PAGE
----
Category Archives: Rhubarb

Strawberry and rhubarb crumble cake

strawberry rhubarb cake2

The strawberries are finally ripening. It feels like the shops have been selling them for months, but us home growers have to stay firm and have patience, because we know it’ll be worth it. The beauty is, I can now put them with the rhubarb (which is still going strong) in order to counterbalance the tartness of the rhubarb with the sweetness of the strawberries. They make great companions.

This is a small cake, made in a loaf tin, as I’m the only one in my household with a sweet tooth, I’d never get through it otherwise. This will give you about 5 quite generous slices (as seen above), so if you want more just double the quantities and make it in a larger tin. Unless you use a loose bottomed tin, be sure to line it with greaseproof paper with enough excess so you can lift it out by holding the paper. Otherwise you’d loose the crumble topping!

Recipe source: a mash-up of several found online, but basically my own. Ingredients in bold.

Slice about 2 stalks of rhubarb (around 100g) into chunks, and measure out about the same of strawberries. Hull and then chop the berries down to approx the same size as the rhubarb chunks (I sliced medium ones in half, big ones into quarters). Put the fruit into a bowl and add 1 dessert spoon of plain flour and 1 of sugar and mix to coat. Set aside.

For the cake base: cream together 100g butter with 100g sugar. Measure out 100g self-raising flour, add one spoonful to the batter along with one beaten egg and half a teaspoon of vanilla extract. Mix. Add the rest of the flour and fold in.

For the crumble top: combine 50g butter with 75g plain flour by rubbing together with your fingers and then mix in 50g oats. It will make a quite chunky crumble, but it’s less likely to fall off the moment you take it out of the tin.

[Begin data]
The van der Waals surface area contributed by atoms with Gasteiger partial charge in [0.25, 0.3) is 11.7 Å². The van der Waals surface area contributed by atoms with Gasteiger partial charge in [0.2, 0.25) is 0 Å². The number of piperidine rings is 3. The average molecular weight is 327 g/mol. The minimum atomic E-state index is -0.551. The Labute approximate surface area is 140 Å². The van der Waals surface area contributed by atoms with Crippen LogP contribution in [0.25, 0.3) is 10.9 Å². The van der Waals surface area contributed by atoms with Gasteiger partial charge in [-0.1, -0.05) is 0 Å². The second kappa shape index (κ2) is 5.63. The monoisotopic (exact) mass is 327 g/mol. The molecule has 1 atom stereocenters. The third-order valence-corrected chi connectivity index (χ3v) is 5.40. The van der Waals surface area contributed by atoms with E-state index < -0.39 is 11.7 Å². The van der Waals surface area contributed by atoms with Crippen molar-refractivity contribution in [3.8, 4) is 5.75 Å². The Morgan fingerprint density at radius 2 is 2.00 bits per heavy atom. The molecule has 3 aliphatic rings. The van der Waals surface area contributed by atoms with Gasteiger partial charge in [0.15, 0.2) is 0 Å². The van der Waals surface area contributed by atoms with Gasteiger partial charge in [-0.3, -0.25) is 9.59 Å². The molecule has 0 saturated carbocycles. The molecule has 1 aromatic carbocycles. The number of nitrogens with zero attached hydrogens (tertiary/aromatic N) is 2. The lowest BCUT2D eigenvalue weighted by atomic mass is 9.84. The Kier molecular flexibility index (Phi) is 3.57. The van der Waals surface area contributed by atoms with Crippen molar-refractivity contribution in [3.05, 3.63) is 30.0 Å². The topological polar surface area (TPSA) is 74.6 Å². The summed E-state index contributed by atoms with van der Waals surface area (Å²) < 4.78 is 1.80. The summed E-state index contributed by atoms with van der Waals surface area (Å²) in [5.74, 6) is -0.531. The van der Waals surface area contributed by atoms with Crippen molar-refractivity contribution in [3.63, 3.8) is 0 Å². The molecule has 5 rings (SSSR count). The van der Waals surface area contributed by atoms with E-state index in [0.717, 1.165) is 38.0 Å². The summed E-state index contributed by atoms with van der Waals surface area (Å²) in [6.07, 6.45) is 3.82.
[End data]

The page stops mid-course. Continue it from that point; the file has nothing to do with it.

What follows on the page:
Grease and line your cake or loaf tin, add the cake batter and smooth over, add the fruit evenly over the top and then the crumble topping. Finally sprinkle over 1 dessert spoon of sugar.

Bake for around 35mins or until a skewer inserted down to the cake base comes out clean.

strawberry punnet strawberry rhubarb cake process1 strawberry rhubarb cake process2

strawberry rhubarb cake1


Rhubarb, orange and ginger muffins

rhubarb muffin1

The rhubarb is coming thick and fast, and now that the leaves are bigger than a dustbin lid in size, the stems are being naturally forced to find their way to the light and are redder and sweeter for it.

I’m a big fan of muffins (you can keep your cupcakes) and I make no apologies for the amount of muffin recipes that may appear on this blog over the year.

I even made 2 batches of these in order to perfect them … I know, it’s a real trial!

  • This recipe is for 12 muffins, I often halve the ingredients to make 6.
  • 300-400g rhubarb, trimmed and chopped.
  • 300g plain flour
  • 1/2 teaspoon baking powder
  • 1 teaspoon ground ginger, plus another teaspoon for topping
  • 250g caster sugar
  • 2 eggs, beaten
  • 200ml milk
  • 100g butter, melted
  • grated zest of 1 orange
  • teaspoon of brown sugar for topping
  1. Preheat the oven to 200ºc, line a muffin tin with papers.
  2. Combine the dry ingredients in a bowl.
  3. Mix in the rhubarb and orange zest.
  4. Beat the eggs with the milk and butter (once cooled slightly).
  5. Combine the wet and dry ingredients, being careful not to over mix.
  6. Spoon into the cases.
  7. Mix together the teaspoon of ground ginger and brown sugar and sprinkle over.
  8. Bake for 25-30 mins, allow to cool on a cooling rack.
  9. Ideally eat while still warm with cream or custard.

rhubarb muffin2 rhubarb


Rhubarb bread

rhubarb 1st harvest

Finally, my first proper harvest of the year (not including overwintering leeks and parsnips). It’s not huge, it’s not fancy, but that’s okay.